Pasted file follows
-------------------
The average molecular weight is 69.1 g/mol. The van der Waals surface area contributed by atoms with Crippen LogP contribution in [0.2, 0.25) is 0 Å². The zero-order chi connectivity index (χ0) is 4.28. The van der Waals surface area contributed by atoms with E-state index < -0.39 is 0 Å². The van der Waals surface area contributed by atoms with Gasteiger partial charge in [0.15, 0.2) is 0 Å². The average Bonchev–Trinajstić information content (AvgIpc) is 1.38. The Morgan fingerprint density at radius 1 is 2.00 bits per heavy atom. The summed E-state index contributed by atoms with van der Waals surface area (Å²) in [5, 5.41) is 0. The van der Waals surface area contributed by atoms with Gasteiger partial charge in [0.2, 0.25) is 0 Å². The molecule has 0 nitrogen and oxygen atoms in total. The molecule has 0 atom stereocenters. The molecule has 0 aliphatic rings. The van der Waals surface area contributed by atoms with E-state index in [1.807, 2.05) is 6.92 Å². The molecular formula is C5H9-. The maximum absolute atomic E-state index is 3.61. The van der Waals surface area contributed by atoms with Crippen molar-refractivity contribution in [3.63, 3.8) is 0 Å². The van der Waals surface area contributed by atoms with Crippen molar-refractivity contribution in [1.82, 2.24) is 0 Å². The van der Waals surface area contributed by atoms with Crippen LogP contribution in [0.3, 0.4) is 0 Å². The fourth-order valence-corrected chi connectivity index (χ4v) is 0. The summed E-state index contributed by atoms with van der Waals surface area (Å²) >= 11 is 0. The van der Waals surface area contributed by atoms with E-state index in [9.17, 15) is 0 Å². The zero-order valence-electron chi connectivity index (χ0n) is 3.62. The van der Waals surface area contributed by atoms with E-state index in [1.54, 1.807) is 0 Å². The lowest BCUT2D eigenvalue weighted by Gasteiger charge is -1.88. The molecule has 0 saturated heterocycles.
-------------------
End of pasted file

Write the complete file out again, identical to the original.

The average molecular weight is 69.1 g/mol. The van der Waals surface area contributed by atoms with Crippen LogP contribution in [0.2, 0.25) is 0 Å². The zero-order chi connectivity index (χ0) is 4.28. The van der Waals surface area contributed by atoms with E-state index < -0.39 is 0 Å². The van der Waals surface area contributed by atoms with Gasteiger partial charge in [0.15, 0.2) is 0 Å². The average Bonchev–Trinajstić information content (AvgIpc) is 1.38. The Morgan fingerprint density at radius 1 is 2.00 bits per heavy atom. The summed E-state index contributed by atoms with van der Waals surface area (Å²) in [5, 5.41) is 0. The van der Waals surface area contributed by atoms with Gasteiger partial charge in [0.2, 0.25) is 0 Å². The molecule has 0 nitrogen and oxygen atoms in total. The molecule has 0 atom stereocenters. The molecule has 0 aliphatic rings. The van der Waals surface area contributed by atoms with E-state index in [1.807, 2.05) is 6.92 Å². The molecular formula is C5H9-. The maximum absolute atomic E-state index is 3.61. The van der Waals surface area contributed by atoms with Crippen molar-refractivity contribution in [3.63, 3.8) is 0 Å². The van der Waals surface area contributed by atoms with Crippen molar-refractivity contribution in [1.82, 2.24) is 0 Å². The van der Waals surface area contributed by atoms with Crippen LogP contribution in [0.3, 0.4) is 0 Å². The fourth-order valence-corrected chi connectivity index (χ4v) is 0. The summed E-state index contributed by atoms with van der Waals surface area (Å²) >= 11 is 0. The van der Waals surface area contributed by atoms with E-state index in [9.17, 15) is 0 Å². The zero-order valence-electron chi connectivity index (χ0n) is 3.62. The van der Waals surface area contributed by atoms with E-state index in [1.54, 1.807) is 0 Å². The lowest BCUT2D eigenvalue weighted by Gasteiger charge is -1.88. The molecule has 0 saturated heterocycles.